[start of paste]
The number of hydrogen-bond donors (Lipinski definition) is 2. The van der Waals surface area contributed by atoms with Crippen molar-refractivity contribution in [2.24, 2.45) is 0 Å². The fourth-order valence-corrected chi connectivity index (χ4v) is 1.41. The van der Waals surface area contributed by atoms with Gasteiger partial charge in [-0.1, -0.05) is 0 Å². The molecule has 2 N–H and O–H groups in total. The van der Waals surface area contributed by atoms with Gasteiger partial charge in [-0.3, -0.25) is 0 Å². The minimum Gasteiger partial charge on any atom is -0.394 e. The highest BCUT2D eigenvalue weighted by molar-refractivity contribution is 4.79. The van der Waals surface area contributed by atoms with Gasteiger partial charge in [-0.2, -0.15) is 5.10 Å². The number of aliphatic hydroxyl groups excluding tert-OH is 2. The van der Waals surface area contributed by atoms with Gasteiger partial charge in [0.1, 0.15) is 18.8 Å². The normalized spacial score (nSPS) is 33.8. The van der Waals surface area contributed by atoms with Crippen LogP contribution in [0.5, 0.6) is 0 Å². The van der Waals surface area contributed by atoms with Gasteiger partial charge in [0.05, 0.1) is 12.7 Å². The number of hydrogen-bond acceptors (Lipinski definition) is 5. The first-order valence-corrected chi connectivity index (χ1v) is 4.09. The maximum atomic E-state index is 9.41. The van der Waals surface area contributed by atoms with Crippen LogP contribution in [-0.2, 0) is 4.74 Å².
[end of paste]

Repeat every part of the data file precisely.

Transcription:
The number of hydrogen-bond donors (Lipinski definition) is 2. The van der Waals surface area contributed by atoms with Crippen molar-refractivity contribution in [2.24, 2.45) is 0 Å². The fourth-order valence-corrected chi connectivity index (χ4v) is 1.41. The van der Waals surface area contributed by atoms with Gasteiger partial charge in [-0.1, -0.05) is 0 Å². The molecule has 2 N–H and O–H groups in total. The van der Waals surface area contributed by atoms with Gasteiger partial charge in [-0.3, -0.25) is 0 Å². The minimum Gasteiger partial charge on any atom is -0.394 e. The highest BCUT2D eigenvalue weighted by molar-refractivity contribution is 4.79. The van der Waals surface area contributed by atoms with Gasteiger partial charge in [-0.2, -0.15) is 5.10 Å². The number of aliphatic hydroxyl groups excluding tert-OH is 2. The van der Waals surface area contributed by atoms with Gasteiger partial charge in [0.1, 0.15) is 18.8 Å². The normalized spacial score (nSPS) is 33.8. The van der Waals surface area contributed by atoms with Crippen LogP contribution in [0.5, 0.6) is 0 Å². The van der Waals surface area contributed by atoms with Gasteiger partial charge in [0.05, 0.1) is 12.7 Å². The number of hydrogen-bond acceptors (Lipinski definition) is 5. The first-order valence-corrected chi connectivity index (χ1v) is 4.09. The maximum atomic E-state index is 9.41. The van der Waals surface area contributed by atoms with Crippen LogP contribution in [-0.2, 0) is 4.74 Å².